Transfer of undertaking
Your rights and obligations
A business transfer or business takeover can take place in many ways. A sale of all company activities, such as the premises, the inventory, the company name and existing customers, is a transfer of undertaking. The director and sole shareholder selling his B.V. should carefully consider the buyer’s intentions with the company to be transferred. A ruling by the East Brabant District Court in early May, shows that the former director of a sold company may still be liable under circumstances. So director liability may still exist even after the share transfer of his company.
Your rights and obligations
A business transfer or business takeover can take place in many ways. A sale of all company activities, such as the premises, the inventory, the company name and existing customers, is a transfer of undertaking. The director and sole shareholder selling his B.V. should carefully Director liability arises when the seller transfers his company to a buyer and this subsequently results in the company no longer being able to fulfil its existing obligations. This arises if the director has allowed the company to default on its legal or contractual obligations that arose before the date of transfer of undertaking and claims of these debtors turn out to be unrecoverable. The same applies to a situation where the claim was still disputed at the time of the sale and was later found to be assignable.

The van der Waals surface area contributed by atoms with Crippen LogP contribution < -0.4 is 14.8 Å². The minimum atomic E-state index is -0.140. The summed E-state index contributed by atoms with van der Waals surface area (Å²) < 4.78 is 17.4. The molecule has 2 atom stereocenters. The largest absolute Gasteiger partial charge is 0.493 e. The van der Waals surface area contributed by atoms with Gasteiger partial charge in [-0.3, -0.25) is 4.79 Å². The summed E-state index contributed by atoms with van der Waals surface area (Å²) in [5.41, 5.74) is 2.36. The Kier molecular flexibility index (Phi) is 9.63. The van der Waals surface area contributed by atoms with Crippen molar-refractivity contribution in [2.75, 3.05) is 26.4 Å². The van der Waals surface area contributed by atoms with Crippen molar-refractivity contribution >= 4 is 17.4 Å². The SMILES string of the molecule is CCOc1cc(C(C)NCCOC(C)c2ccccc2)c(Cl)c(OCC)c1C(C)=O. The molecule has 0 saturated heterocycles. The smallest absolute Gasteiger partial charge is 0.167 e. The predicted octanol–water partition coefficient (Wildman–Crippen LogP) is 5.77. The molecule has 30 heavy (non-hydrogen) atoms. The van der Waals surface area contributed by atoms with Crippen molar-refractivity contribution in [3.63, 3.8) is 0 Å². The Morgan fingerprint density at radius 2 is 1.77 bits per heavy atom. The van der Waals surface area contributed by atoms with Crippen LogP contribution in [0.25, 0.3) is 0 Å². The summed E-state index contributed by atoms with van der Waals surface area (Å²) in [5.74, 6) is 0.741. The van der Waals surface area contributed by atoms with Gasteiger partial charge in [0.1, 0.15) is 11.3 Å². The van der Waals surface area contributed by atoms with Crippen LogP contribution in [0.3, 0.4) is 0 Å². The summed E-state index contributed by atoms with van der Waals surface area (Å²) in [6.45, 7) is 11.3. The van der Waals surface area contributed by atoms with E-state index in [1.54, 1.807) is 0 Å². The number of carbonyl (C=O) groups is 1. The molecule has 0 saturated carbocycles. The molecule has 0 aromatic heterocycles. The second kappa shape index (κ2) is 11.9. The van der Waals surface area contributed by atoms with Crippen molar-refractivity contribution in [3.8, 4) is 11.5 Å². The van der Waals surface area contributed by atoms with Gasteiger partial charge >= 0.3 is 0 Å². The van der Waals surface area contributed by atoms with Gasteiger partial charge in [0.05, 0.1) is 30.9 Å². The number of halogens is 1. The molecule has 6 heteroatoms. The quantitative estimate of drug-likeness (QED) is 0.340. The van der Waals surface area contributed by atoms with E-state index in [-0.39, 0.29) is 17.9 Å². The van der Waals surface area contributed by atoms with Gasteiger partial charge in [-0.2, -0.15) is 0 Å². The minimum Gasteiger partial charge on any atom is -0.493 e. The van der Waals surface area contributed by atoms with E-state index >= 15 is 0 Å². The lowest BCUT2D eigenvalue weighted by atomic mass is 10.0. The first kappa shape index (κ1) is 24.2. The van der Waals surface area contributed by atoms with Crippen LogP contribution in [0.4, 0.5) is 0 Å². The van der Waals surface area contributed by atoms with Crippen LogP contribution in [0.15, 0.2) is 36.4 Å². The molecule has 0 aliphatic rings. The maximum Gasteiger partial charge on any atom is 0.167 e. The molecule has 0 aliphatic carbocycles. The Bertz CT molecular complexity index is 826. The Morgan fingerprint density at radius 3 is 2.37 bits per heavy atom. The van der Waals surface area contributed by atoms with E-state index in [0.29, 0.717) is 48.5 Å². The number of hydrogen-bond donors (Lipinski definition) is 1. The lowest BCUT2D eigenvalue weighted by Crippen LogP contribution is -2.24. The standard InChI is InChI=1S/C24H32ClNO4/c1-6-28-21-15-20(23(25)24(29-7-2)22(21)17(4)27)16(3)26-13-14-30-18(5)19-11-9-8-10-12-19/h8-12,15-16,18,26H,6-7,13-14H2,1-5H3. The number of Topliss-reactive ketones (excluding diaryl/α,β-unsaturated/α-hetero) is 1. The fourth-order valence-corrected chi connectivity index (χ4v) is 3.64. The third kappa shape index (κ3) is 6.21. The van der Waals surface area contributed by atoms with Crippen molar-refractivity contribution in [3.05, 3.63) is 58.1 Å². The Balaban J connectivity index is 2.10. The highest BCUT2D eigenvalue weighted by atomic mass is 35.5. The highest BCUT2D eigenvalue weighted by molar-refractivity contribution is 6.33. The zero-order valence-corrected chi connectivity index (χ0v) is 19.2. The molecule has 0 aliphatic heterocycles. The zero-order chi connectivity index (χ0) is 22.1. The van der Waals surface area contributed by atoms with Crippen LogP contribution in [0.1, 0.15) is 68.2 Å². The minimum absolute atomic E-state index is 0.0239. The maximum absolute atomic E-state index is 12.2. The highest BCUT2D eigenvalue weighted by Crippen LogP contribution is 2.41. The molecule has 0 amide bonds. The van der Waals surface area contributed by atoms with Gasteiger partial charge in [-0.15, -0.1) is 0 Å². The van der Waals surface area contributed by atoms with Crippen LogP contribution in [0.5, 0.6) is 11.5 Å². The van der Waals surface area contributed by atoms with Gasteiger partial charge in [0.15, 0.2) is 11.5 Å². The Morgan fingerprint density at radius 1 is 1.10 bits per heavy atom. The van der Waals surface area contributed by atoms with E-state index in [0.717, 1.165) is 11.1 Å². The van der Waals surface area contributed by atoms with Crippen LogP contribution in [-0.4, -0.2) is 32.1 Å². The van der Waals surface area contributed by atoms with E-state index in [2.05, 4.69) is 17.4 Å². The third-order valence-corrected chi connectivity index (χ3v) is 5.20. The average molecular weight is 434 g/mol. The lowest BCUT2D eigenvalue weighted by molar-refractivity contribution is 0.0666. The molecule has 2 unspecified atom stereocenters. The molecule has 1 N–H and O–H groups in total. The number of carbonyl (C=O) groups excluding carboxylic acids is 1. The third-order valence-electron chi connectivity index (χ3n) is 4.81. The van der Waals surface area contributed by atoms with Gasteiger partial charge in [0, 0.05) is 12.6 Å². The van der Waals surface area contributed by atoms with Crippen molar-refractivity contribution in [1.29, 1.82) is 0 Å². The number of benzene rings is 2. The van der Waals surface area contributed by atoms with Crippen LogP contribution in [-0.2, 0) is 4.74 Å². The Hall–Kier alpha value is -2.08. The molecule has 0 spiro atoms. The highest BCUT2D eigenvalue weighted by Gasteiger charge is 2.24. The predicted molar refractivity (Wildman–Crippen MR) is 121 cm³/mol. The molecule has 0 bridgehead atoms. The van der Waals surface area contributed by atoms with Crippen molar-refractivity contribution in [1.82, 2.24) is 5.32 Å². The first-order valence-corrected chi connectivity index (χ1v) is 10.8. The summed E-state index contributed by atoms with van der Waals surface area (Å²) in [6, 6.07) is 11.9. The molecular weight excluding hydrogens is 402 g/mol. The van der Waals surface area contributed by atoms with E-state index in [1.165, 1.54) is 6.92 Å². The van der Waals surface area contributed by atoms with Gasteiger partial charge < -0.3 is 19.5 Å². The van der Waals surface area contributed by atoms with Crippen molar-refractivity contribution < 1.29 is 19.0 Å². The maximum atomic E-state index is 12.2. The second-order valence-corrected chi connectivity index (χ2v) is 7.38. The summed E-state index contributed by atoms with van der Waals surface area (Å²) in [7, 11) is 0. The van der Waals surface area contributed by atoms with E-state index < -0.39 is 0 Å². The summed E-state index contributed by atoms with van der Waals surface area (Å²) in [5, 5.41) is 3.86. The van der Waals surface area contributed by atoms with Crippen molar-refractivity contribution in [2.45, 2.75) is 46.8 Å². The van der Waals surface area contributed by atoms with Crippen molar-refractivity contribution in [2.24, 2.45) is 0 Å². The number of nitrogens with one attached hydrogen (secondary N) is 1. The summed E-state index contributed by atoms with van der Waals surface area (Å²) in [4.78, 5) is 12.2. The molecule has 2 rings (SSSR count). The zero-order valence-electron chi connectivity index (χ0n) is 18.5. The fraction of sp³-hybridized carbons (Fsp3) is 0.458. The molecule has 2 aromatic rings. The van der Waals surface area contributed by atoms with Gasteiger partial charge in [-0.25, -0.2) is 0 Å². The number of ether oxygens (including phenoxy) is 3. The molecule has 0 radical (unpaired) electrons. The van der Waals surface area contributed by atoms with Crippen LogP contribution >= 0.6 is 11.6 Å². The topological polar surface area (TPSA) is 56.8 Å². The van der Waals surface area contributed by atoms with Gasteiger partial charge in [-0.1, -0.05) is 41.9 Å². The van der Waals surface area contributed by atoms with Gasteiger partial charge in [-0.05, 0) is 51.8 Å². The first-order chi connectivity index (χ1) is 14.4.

Transfer of undertaking: wrongful acts
To establish liability, it must be proven that the former director can be blamed sufficiently seriously for the non-recoverability of the claims. Essential for this in this case is whether the director knew or at least should have known that after the transfer of undertaking, it would no longer have recourse to existing claims. According to the court, this is the case anyway if the transfer was aimed at making it impossible to recover existing claims. But even if the seller did not make sufficient effort to investigate the buyer’s intentions with the company, this could constitute a sufficiently serious fault. This also applies when the seller has accepted the risk that the company will no longer be able to fulfil its obligations after the business transfer.
Search for te buyer before the business transfer
According to the court, before the business transfer, the seller should at least investigate the past, intentions and background of the buyer in question. An important fact in the present situation was that the buyer had been involved in a series of bankruptcies in the past. This fact, as well as the failure to investigate further what plans the buyer had for the company, led to the former director being personally blameworthy.
Expert advice on directors’ liability
As soon as it has been established that the director did not investigate, or at least did not sufficiently investigate, the buyer and his intentions and did not act in good faith, liability in tort is lurking on the basis of this ruling. The lawyers at Fruytier Lawyers in Business have extensive experience in the field of directors’ liability. Are you looking for a lawyer who can assist you in all areas? For a smooth transfer of undertaking or in case of impending liability afterwards, our lawyers in employment law will be happy to assist you.« Back to employment law